Anxiety in Animation Part One: Hitori Bocchi

Hitori Bocchi hiding behind her school bag. Her face is visibly uncomfortable and anxious, and she is gripping her bag enough to dent the fabric a little

While my experiences as an autistic woman primarily shape what I write on my blog, this is not the only form of neurodivergence I experience in my life.  I have also experienced both general and social anxiety in my life, and it is safe for me to say that the latter can be far more overwhelming than the former, especially since I am also on the autistic spectrum.  Social anxiety has made it difficult for me to try and open up and make connections with other people, as it negatively impacts the way I view myself and how I believe other people perceive me.  I will commonly find myself evaluating and re-evaluating how a specific social interaction took place, criticising myself at what I believed to be a poor job of communicating, and feeling embarrassed for myself afterwards.  While I am aware that the vast majority of people experience difficulties in communicating at some points in their lives, my social anxiety tricks me into believing I am the only person who is capable of messing up at social interactions, and that my socialization skills are among the absolute worst.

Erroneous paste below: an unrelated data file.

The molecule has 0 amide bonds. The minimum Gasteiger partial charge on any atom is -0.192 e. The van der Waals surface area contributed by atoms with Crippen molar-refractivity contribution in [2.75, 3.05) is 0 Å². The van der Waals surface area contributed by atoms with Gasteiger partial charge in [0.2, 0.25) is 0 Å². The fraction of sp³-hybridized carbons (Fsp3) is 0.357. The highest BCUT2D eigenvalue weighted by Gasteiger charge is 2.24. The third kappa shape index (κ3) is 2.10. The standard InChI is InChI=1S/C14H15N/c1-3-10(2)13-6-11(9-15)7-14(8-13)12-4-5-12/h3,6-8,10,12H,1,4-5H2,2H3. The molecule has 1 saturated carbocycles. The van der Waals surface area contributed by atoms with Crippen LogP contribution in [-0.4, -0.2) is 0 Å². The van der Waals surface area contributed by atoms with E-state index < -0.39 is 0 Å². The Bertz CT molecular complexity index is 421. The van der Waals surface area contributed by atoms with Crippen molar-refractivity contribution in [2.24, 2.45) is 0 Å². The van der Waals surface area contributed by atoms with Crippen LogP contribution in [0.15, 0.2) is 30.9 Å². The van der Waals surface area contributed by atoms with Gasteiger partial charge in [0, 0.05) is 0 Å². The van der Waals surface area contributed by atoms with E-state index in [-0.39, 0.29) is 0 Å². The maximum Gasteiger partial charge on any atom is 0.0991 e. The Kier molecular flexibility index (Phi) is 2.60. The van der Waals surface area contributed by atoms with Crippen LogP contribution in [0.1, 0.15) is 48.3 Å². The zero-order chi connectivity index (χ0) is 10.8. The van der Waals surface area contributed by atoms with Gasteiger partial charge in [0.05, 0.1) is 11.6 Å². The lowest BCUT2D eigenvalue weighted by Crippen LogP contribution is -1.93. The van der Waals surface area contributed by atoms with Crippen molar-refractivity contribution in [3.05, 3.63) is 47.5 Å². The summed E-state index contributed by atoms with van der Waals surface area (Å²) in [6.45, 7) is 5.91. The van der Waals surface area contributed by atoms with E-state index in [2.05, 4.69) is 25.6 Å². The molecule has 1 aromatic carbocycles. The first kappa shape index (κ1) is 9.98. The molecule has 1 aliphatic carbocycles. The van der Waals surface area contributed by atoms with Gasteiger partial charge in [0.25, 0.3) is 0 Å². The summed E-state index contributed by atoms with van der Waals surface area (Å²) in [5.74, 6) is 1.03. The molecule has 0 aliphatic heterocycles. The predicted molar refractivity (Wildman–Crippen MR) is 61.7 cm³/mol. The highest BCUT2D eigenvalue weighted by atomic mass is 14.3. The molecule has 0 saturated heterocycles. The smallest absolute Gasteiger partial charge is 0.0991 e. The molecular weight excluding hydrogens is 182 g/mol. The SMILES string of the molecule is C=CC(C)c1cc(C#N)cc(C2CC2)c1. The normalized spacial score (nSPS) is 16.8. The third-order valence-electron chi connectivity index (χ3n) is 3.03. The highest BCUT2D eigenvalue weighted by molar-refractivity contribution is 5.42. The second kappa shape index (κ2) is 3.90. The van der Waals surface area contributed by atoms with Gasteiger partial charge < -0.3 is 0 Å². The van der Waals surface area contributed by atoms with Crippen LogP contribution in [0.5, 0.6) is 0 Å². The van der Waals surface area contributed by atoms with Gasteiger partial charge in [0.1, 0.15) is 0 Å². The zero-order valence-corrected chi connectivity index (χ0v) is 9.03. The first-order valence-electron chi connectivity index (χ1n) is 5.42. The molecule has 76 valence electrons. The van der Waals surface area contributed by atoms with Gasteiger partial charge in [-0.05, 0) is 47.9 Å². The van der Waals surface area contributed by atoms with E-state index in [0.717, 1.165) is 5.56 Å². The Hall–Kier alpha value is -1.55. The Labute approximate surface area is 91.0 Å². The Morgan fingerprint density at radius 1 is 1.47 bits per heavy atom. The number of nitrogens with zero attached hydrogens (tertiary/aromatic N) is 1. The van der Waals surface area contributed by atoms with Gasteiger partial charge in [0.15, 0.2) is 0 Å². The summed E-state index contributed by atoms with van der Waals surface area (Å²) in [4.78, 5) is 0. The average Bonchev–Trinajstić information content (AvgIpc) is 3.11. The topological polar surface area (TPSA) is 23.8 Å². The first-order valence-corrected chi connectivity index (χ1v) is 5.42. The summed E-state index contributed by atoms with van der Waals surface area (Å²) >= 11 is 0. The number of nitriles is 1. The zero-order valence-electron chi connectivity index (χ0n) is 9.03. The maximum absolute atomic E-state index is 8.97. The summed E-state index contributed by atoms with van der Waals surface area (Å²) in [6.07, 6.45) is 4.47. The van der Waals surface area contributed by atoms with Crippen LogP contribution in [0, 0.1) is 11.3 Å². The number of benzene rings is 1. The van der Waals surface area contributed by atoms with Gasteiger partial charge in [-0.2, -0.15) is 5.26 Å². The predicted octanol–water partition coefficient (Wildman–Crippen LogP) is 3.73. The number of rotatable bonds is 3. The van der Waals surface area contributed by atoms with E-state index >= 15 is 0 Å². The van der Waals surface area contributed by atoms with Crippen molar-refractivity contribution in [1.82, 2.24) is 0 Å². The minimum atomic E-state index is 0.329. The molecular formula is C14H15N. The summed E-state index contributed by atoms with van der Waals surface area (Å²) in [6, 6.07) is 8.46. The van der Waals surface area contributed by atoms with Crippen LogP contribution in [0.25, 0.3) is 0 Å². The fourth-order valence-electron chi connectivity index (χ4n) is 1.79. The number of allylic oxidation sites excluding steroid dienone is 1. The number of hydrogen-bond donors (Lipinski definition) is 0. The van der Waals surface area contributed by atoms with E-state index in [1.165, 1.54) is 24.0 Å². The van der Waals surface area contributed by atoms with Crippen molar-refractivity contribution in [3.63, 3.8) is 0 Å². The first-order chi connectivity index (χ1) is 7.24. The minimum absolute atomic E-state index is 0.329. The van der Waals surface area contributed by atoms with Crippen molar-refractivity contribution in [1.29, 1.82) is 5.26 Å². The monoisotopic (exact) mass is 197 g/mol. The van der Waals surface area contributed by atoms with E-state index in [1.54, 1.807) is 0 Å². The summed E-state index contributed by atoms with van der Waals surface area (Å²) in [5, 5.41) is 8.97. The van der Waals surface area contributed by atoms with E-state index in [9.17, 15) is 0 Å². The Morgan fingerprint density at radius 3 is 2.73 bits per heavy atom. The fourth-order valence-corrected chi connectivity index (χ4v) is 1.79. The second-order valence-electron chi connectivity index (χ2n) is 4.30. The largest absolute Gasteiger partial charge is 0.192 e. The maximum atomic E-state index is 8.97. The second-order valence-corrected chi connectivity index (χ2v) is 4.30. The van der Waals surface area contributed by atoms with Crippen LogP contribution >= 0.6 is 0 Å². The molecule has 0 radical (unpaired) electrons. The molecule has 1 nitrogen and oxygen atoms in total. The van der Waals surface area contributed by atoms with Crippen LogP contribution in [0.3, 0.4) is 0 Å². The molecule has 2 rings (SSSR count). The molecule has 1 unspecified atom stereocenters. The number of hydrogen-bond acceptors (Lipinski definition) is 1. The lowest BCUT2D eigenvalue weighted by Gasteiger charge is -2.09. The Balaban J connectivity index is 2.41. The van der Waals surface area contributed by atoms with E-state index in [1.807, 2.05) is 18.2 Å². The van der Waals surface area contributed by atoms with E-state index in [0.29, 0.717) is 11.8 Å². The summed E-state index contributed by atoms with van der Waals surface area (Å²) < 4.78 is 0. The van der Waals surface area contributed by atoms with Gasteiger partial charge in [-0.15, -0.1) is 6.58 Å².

Finding a way to properly articulate these feelings is difficult enough, but to actually have these feelings be legitimized is especially challenging.  As many neurodivergent and mentally ill people can attest, describing our experiences to neurotypical people is extremely difficult.  This is probably because to neurotypicals our experiences are not “legitimate” concerns, because they are “all in the mind”, or we are “just over-exaggerating”, and if we just do a specific set of activities we’ll feel better in no time. So finding stories able to showcase our point of view, and present our experiences in a sympathetic light, is something extremely surprising and validating to find.

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